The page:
How To Download All Files From Github

Posted on by admin

Step1: Input github url to the field at the top-right. Step2: Press enter or click download for download zip directly or click search for view the list of sub-folders and files. Step3: Click “Download Zip File” or “Get File” button to get files. You’ll want to right-click it and choose the option that says Extract All, Unzip, or Uncompress, and then select a folder where you want the files to end up. Finally, navigate to that selected. In the list of files, every filename is a link. A simple right-click and 'Save link as.' (or equivalent for your browser) will allow you to download a single file. This breaks down with HTML files, however. You'll need to use the 'Raw' button on the file page as Eight Days of Malaise's answer describes. I'm using Google Chrome. Yes, each file could be viewed and its content copy-pasted to a local file, but that's not the best solution. To download from GitHub, you should navigate to the top level of the project (SDN in this case) and then a green 'Code' download button will be visible on the right. Choose the Download ZIP option from the Code pull-down menu. Step1: Input github url to the field at the top-right. Step2: Press enter or click download for download zip directly or click search for view the list of sub-folders and files. Step3: Click “Download Zip File” or “Get File” button to get files.

This is a quick tip about a useful Git technique. It took me a while to figure this out when I first needed it. I was working on a pull request (PR) on one computer when I was in the office. Then I wanted to continue working on the PR from my laptop at home. I needed to transfer my work from my work computer to my laptop, using GitHub as middleman.

Another scenario for this technique is when you’ve used the GitHub UI to make some changes, but now you want to swap to command-line usage while in the middle of your PR. This could be useful, for example, if you find that your PR needs to include changes to more than one file, which is hard to do in the GitHub UI.

All

Prerequisites

From

You need Git on your local computer. See the Git installation guide.

I’m assuming the following things:

  • You’re comfortable using command-line Git.
  • You already have a PR that you’ve been working on, and you want to make a local copy of the PR so that you can update one or more files in that PR. (If you haven’t yet created a PR, you can follow this quick guide to working on GitHub, which I created for the Kubeflow open source doc set that I’m currently working on.)
  • You’ve pushed your latest changes up from your other machine to GitHub, so that GitHub contains the latest version of the PR.

All you want to do now is to copy a particular PR down from GitHub so that you can work on it on this computer.

Clone the repository to your computer

If you’ve already cloned the GitHub repository to your local computer, you can skip this section. This would be the case if you’ve previously done some work on this repository and on this computer.

You need a clone of the GitHub repository on the computer you’re currently using, so that Git can track the changes you make in the repository. Usually, you fork the main repository on GitHub before creating a PR. The reason for creating the fork is that you probably don’t have update rights on the main repository. I’m assuming that you have a fork of the repository, and therefore your next step is to clone your fork of the repository to your local computer, as described below.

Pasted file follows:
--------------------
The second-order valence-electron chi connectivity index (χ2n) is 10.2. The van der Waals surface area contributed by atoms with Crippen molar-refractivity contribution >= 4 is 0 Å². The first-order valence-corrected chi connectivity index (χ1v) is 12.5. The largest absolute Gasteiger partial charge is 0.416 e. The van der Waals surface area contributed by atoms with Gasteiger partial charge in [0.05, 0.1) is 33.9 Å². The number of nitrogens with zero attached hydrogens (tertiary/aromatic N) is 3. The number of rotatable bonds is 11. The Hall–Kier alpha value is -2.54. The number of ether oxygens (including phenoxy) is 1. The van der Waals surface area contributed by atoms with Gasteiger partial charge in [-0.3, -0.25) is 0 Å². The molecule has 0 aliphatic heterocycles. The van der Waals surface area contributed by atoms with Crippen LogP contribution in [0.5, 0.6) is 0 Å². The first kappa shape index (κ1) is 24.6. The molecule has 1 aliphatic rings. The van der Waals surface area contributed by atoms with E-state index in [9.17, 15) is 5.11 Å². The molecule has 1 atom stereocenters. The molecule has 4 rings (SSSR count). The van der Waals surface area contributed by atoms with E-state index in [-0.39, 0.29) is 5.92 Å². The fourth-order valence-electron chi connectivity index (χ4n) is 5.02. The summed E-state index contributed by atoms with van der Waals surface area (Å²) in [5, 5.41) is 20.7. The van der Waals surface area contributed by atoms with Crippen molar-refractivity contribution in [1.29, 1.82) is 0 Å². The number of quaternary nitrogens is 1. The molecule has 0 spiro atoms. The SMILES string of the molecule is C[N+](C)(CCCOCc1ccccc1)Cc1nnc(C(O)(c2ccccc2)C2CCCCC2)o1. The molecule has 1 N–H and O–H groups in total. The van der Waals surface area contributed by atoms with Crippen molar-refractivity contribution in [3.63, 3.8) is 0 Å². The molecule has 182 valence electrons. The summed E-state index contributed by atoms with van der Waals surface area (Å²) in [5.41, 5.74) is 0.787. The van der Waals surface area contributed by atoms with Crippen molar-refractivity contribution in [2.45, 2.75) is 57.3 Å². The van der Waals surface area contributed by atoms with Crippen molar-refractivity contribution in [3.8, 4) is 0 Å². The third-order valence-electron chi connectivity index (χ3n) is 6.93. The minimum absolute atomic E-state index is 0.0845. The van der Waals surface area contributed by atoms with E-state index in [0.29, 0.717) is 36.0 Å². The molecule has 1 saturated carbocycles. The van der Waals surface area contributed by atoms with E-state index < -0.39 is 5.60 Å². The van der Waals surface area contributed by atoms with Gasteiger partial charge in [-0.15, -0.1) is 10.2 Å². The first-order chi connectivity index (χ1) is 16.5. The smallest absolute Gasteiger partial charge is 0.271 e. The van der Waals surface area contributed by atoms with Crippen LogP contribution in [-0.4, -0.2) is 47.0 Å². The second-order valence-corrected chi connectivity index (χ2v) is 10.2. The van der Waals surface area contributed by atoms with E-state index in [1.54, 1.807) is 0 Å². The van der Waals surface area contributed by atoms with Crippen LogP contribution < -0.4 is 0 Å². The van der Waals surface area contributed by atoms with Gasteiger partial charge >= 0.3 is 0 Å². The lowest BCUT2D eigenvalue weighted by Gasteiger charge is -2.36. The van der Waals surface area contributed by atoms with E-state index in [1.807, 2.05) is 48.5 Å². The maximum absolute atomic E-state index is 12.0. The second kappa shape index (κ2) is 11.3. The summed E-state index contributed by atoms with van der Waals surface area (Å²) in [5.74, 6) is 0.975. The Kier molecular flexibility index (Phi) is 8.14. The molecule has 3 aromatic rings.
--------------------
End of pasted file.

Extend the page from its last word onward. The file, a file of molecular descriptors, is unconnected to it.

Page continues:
Note: If you’re working directly on the main repository rather than on your fork of the repository, then you should clone the main repository to your local computer.

To clone your fork of the repository onto your local computer:

    1. Find your fork of the repository on GitHub. For example, if the repository name is “awesome-repo”, then the fork should be at this URL: https://github.com/your-github-username/awesome-repo.
    2. Open a command window on your local computer.
    3. Run the following commands to clone your forked repository onto your local machine. The commands create a directory called git-repositories and then use HTTPS cloning to download the files:

If you prefer, you can use SSH cloning instead of HTTPS cloning:

You’re now in a directory called awesome-repo. If you take a look at the files in the directory, you should see some file- and directory names starting with .git, indicating that Git is tracking the files in the directory. You should also see the files and directories belonging to the GitHub repository that you cloned.

Download the PR to your computer

Follow these steps to copy the PR from GitHub to your local computer:

    1. Find your PR on GitHub and check the name of the branch that contains the PR. In the screenshot below, the branch name is gcpsdk:
    2. Go to the directory containing the repository on your local computer. The commands below assume that you’ve cloned the repository into a directory named git-repositories/awesome-repo:
    3. Run these commands to copy the branch containing your PR to your computer. In the commands, change your-branch-name to the actual branch name:

That’s it. You’re now in the branch that contains all the updates from your PR. You can continue working on the files or adding new files. Remember to git commit and git push as usual, to copy your updates back up to GitHub.

Download All Files From Github

Here’s an explanation of each of the above commands:

  • git status: Run this command to see where you are and what the current status is of your files. You may have been busy with something that still needs tidying up before you can create a new branch.
  • git checkout master: Go to the master branch to make sure you have a tidy place from which to create a new branch.
  • git fetch origin your-branch-name:your-branch-name: This is the key command. It tells Git to copy the branch from GitHub (“origin”) and to create a new branch on your local computer with the same updates and the same name.
  • git checkout your-branch-name: This puts you in the new branch on your local computer. This branch now has the same updates as the equivalent branch on GitHub.